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What are some of my rights?

As a tenant, or someone who is renting from a landlord, you have a number of rights to help protect you from being exploited or treated badly. These cover a range of things, from the state of the property to the quality of communication you can expect from your landlord.

Some of your rights include:

  • the property being kept in good condition
  • the property meeting certain health and safety standards
  • your landlord can’t show up at any time for any reason at all.

These will be different if you’re staying at a boarding house, where you are renting a room rather than the whole house. Lots of flatting arrangements are technically boarding, and the requirements are generally the same, though it's important you know what your different rights are.

For more information on boarding houses, click on the Tenancy Services link below.

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How about my responsibilities?

Moving into a new place brings responsibilities you probably wouldn’t have thought about until now. These should be explained in your tenancy agreement, though it’s a good idea to understand the kinds of things that will be expected of you before you get to that point.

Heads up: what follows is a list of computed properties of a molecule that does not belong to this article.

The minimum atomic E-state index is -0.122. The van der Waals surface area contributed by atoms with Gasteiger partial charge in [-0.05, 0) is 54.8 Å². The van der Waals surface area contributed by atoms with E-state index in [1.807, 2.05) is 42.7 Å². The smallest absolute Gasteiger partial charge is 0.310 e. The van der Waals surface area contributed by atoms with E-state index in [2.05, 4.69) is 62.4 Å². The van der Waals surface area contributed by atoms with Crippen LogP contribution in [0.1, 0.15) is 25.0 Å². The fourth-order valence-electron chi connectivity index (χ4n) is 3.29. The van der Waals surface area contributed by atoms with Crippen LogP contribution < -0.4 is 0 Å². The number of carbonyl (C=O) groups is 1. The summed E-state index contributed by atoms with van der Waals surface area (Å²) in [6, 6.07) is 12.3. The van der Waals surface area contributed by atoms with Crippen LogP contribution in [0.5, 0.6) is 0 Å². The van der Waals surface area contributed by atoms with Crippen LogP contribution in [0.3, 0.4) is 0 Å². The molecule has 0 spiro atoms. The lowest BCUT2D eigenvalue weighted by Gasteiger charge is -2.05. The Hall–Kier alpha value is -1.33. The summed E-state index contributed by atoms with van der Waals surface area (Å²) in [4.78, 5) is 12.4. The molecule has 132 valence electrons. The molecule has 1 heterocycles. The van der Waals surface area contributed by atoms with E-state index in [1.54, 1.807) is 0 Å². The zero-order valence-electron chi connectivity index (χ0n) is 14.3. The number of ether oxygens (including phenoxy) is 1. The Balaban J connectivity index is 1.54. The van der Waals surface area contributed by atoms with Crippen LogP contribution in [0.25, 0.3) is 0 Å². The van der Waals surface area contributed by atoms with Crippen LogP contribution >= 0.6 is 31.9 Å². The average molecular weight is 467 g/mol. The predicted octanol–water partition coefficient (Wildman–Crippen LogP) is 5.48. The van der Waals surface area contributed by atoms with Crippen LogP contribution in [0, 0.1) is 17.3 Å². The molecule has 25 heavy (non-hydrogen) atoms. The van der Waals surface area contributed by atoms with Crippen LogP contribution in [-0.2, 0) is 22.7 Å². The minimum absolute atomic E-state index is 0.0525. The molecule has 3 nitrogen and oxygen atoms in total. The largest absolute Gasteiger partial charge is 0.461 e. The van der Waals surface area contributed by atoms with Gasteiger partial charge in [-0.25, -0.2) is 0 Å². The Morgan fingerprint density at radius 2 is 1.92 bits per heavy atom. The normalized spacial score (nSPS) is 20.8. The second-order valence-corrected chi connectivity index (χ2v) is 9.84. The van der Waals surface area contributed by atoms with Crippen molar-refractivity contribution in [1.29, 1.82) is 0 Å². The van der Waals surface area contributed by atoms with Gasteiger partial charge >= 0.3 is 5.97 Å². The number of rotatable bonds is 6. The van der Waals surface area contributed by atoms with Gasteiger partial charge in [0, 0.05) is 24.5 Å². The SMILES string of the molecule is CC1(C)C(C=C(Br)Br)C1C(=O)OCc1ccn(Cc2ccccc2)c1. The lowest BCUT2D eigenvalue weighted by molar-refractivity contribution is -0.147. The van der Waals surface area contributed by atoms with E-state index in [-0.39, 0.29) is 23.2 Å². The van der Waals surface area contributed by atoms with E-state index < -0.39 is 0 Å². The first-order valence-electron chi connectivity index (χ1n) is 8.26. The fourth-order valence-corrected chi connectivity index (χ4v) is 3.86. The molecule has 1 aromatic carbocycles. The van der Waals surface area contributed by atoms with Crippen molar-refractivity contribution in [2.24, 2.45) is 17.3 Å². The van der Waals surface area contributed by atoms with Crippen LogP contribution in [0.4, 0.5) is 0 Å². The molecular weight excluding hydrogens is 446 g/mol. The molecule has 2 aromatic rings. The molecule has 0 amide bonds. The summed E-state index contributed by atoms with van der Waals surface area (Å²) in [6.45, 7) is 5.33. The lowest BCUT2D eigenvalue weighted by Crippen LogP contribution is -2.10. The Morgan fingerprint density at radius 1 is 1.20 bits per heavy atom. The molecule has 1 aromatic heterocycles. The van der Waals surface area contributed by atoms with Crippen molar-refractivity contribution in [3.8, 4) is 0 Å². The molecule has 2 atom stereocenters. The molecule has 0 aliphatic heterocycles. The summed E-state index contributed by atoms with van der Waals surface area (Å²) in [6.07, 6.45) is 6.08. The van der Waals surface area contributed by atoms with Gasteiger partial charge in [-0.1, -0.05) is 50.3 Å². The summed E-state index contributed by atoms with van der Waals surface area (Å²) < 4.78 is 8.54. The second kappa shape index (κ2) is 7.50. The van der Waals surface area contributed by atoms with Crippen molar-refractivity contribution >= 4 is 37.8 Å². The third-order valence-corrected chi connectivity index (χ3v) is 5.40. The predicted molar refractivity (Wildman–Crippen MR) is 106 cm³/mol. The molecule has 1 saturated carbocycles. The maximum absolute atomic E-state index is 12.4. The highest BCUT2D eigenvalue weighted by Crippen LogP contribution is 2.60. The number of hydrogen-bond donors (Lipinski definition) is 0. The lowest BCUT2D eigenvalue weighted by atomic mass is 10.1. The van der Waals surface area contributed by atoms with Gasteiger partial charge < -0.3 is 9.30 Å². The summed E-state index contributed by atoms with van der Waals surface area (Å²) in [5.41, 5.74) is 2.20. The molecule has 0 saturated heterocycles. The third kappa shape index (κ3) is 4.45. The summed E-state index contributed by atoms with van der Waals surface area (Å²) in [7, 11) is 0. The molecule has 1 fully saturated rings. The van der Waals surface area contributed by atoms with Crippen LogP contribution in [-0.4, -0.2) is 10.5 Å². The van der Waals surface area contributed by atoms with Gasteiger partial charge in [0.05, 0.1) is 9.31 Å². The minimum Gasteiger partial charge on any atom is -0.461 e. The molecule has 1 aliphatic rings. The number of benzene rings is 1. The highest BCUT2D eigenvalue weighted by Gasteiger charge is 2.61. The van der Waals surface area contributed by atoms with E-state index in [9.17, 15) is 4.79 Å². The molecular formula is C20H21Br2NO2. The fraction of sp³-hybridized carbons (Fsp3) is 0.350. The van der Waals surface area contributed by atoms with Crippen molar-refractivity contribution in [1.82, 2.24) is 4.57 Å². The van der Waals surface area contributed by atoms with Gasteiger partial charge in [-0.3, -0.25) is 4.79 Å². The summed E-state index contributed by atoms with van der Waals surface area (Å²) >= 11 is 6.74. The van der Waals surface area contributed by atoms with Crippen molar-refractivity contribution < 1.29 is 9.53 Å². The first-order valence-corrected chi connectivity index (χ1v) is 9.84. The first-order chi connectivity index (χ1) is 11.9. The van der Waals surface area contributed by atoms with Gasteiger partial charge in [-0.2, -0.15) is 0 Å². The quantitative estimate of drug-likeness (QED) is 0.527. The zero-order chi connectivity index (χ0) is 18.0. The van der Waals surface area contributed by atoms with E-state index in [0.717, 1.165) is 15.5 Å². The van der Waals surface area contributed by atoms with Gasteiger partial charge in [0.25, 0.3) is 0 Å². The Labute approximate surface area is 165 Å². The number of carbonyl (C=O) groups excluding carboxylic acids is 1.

A few examples include:

  • paying your rent on time
  • keeping the place tidy
  • not causing any damage to the property.

Again, boarding houses have some different rules, so check out the link above if you want information on your responsibilities there.

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What if something goes wrong?

If you’re having problems with your landlord, and you can’t seem to solve them between yourselves, the Tenancy Tribunal can be of help. The Tenancy Tribunal is available to step in legally as long as you can prove that you are being mistreated. There is a cost involved however, and you should try and solve the issues in other ways first. A good relationship with your landlord can prove to be worth its weight in gold!

If you’re not sure whether your landlord is acting against your rights and you just want some advice, then Youth Law is your best bet. It offers free legal help, and can be called on the number listed on their website.

Check out each organisation by clicking on the following links:

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Key websites

  • Community Law - The official home of the Community Law Centres across Aotearoa New Zealand, which aims to provide free legal help to people throughout the country.
  • YouthLaw Aotearoa - YouthLaw Aotearoa is a community law centre which provides free legal help to children and young people under 25. Their website contains useful information in relation to your rights.